With arrests now imminent over rate rigging, commentators believe
that senior bankers will attempt to scapegoat traders
Scottish news: Rate rigging traders to be ‘scapegoats’ as arrests imminent
by Jamie Mann
US prosecutors and European regulators are preparing to arrest individual traders and charge them with colluding to manipulate global benchmark interest rates, according to the Reuters news agency.
Federal prosecutors in Washington, D.C. have contacted lawyers representing suspects relating to the scandal to inform them that arrests and prosecutions could occur over the coming weeks.
In respect of cleansing the various financial scandals in the UK financial system, Mark Tennant, chairman of Scottish Financial Enterprise (SFE), told Scottish Times that traders must receive “relevant punishment” for their actions.
However Mr Tennant argues that the senior management of the banks and those who were meant to be overseeing them - the regulators and the government - deserve to have their role in the scandal placed in context: “At the time the whole system was in meltdown and I doubt the setting of Libor was that high up their agenda. When you are being shot at you tend to try to avoid the bullets that will kill you and not pay too much attention to those that won’t.”
It appears that individual traders will be held responsible in what some commentators describe as a scapegoating exercise. Award-winning financial journalist, Ian Fraser believes that the identified “rogue traders” were “obeying orders” from higher up the chain of command.
Mr Fraser told Scottish Times:
"Many banks have sought to blame Libor rigging on individual “rogue traders”, many of whom have already been fired or suspended. But there is strong evidence to suggest that, in both phases of Libor rigging, the traders were only obeying orders from more senior investment banking colleagues.
“If true, this makes attempts of banks such as RBS to scapegoat traders for the activity particularly despicable."
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Increasing evidence which suggests widespread involvement in rate rigging has emerged in the last few weeks. Jerry del Missier, former CEO at Barclays, told the Treasury Select Committee that the then Barclays chief, Bob Diamond, had clearly told him in October 2008 to “get our Libor rates down”.
Similarly, a salesman at an unidentified major UK bank told the Daily Telegraph that “everyone knew” and “everyone was doing it”.
The salesman alleged that around 30 people, including managers and treasurers, attended a meeting in early 2008 where plans for rate rigging were first established and justified.
Libor rigging is thought to have occurred in two phases: the first from 2005 with traders manipulating lending rates at the request of both peers and rivals; the second beginning around September 2007 - the same time as the financial crisis.
The former CEO of RBS, Fred Goodwin, was demonised by press and politicians alike earlier this year as blame for the failings of Scotland’s largest bank were focused upon the former banker.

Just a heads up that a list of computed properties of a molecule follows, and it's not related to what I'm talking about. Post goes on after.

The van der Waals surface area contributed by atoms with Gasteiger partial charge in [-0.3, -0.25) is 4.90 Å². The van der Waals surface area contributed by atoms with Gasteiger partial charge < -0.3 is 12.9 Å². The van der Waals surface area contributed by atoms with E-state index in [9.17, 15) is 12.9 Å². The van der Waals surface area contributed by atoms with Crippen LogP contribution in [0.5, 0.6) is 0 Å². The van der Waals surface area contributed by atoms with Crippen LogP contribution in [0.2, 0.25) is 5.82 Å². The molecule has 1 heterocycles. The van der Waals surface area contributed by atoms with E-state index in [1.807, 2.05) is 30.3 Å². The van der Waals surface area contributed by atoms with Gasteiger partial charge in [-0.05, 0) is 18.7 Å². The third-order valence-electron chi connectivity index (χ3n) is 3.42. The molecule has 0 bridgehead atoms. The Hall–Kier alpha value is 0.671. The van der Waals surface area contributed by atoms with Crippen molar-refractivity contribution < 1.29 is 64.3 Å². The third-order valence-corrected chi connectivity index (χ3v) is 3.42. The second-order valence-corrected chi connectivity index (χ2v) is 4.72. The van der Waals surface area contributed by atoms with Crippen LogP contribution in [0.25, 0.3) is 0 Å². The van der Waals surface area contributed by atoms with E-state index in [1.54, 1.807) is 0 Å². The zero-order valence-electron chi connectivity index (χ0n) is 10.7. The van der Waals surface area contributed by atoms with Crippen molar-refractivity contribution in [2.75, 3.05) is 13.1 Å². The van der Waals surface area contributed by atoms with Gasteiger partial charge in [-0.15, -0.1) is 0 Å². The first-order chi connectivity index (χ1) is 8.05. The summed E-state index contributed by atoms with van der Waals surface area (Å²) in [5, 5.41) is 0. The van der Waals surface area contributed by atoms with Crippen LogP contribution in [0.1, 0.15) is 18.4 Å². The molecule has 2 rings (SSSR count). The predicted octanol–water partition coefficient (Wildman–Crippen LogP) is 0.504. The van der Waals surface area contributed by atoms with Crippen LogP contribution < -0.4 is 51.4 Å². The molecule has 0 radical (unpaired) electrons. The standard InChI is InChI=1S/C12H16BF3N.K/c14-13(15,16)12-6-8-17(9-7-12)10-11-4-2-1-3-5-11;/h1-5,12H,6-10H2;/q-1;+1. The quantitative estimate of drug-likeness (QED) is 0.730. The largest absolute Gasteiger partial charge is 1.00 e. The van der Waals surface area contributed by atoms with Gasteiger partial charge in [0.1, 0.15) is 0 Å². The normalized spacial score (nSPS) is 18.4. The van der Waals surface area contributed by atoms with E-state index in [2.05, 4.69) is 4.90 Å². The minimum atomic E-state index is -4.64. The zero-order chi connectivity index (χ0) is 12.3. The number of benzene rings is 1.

Stripped of his knighthood, originally awarded to him for “services to banking”, Mr Goodwin has been said by some to have been a scapegoat for the UK financial crisis as well as the faults of the RBS banking group which lost £24bn of public-money in 2008.
According to Mr Fraser, evidence that traders were working within a general culture of rigging may have emerged in the case of Tan Chi Min.
Tan was RBS’s head of short-term interest rate trading for the Japanese yen and successfully sued the Edinburgh-based bank for wrongful dismissal in December 2011.
RBS said in January that Tan had attempted to manipulate trading rates between 2007 and 2011 to positively affect his own trading interests.
Tan however insisted that he could not have influenced rates as the British Bankers’ Association sets the Libor rate after receiving input from 16 banks, including RBS.
In February, Tan told the Singapore high court:
“Such requests and input were regularly made or given in order to maximize profit… …[RBS] was fully aware of this, condoned such conduct and waived any right to terminate employees on the basis of this.”
The trader, who was based in Singapore, alleged it was “common practise” for the banking group’s senior employees to make Libor rigging requests.
RBS have since denied Tan’s allegations and have requested “strict proof” from the trader.
Tan responded to RBS at a filing on March 23rd that such information was not entitled to the banking group at this stage and would instead be presented as evidence.
As well as rate rigging it has been reported that seven more banks including Santander, the Co-op and Clydesdale have agreed to take part in the Financial Services Authority (FSA) inquiry into the scandal related to the misselling of interest rate swaps which is now driving thousands of small and medium enterprises into liquidation.
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